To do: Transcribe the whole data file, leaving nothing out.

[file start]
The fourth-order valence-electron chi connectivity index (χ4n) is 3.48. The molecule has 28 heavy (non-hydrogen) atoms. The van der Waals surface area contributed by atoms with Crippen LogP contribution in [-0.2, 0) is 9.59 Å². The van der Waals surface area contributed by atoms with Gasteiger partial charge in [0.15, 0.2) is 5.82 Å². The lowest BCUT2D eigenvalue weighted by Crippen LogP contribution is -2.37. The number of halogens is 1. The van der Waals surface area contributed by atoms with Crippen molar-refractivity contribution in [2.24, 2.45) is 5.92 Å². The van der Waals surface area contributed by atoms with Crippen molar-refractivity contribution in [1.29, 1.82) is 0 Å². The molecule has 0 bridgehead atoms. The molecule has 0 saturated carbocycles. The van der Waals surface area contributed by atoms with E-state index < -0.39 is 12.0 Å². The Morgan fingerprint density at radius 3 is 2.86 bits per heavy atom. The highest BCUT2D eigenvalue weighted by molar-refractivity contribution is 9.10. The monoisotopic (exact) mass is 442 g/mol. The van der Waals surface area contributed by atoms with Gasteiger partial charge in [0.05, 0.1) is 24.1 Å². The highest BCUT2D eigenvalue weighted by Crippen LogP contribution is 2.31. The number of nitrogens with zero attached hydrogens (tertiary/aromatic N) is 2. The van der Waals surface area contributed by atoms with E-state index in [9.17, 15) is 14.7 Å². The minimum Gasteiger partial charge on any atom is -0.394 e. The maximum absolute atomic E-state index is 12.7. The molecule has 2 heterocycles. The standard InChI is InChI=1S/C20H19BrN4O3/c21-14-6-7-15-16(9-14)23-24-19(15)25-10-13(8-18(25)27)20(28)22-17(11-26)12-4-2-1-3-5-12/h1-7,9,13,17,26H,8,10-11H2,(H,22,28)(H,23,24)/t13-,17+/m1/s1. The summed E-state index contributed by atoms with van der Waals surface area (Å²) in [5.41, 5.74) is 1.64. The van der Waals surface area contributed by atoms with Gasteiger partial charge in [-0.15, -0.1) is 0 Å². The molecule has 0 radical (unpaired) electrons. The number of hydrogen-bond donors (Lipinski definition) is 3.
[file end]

The fourth-order valence-electron chi connectivity index (χ4n) is 3.48. The molecule has 28 heavy (non-hydrogen) atoms. The van der Waals surface area contributed by atoms with Crippen LogP contribution in [-0.2, 0) is 9.59 Å². The van der Waals surface area contributed by atoms with Gasteiger partial charge in [0.15, 0.2) is 5.82 Å². The lowest BCUT2D eigenvalue weighted by Crippen LogP contribution is -2.37. The number of halogens is 1. The van der Waals surface area contributed by atoms with Crippen molar-refractivity contribution in [2.24, 2.45) is 5.92 Å². The van der Waals surface area contributed by atoms with Crippen molar-refractivity contribution in [1.29, 1.82) is 0 Å². The molecule has 0 bridgehead atoms. The molecule has 0 saturated carbocycles. The van der Waals surface area contributed by atoms with E-state index < -0.39 is 12.0 Å². The Morgan fingerprint density at radius 3 is 2.86 bits per heavy atom. The highest BCUT2D eigenvalue weighted by molar-refractivity contribution is 9.10. The monoisotopic (exact) mass is 442 g/mol. The van der Waals surface area contributed by atoms with Gasteiger partial charge in [0.05, 0.1) is 24.1 Å². The highest BCUT2D eigenvalue weighted by Crippen LogP contribution is 2.31. The number of nitrogens with zero attached hydrogens (tertiary/aromatic N) is 2. The van der Waals surface area contributed by atoms with E-state index in [9.17, 15) is 14.7 Å². The minimum Gasteiger partial charge on any atom is -0.394 e. The maximum absolute atomic E-state index is 12.7. The molecule has 2 heterocycles. The standard InChI is InChI=1S/C20H19BrN4O3/c21-14-6-7-15-16(9-14)23-24-19(15)25-10-13(8-18(25)27)20(28)22-17(11-26)12-4-2-1-3-5-12/h1-7,9,13,17,26H,8,10-11H2,(H,22,28)(H,23,24)/t13-,17+/m1/s1. The summed E-state index contributed by atoms with van der Waals surface area (Å²) in [5.41, 5.74) is 1.64. The van der Waals surface area contributed by atoms with Gasteiger partial charge in [-0.15, -0.1) is 0 Å². The molecule has 0 radical (unpaired) electrons. The number of hydrogen-bond donors (Lipinski definition) is 3.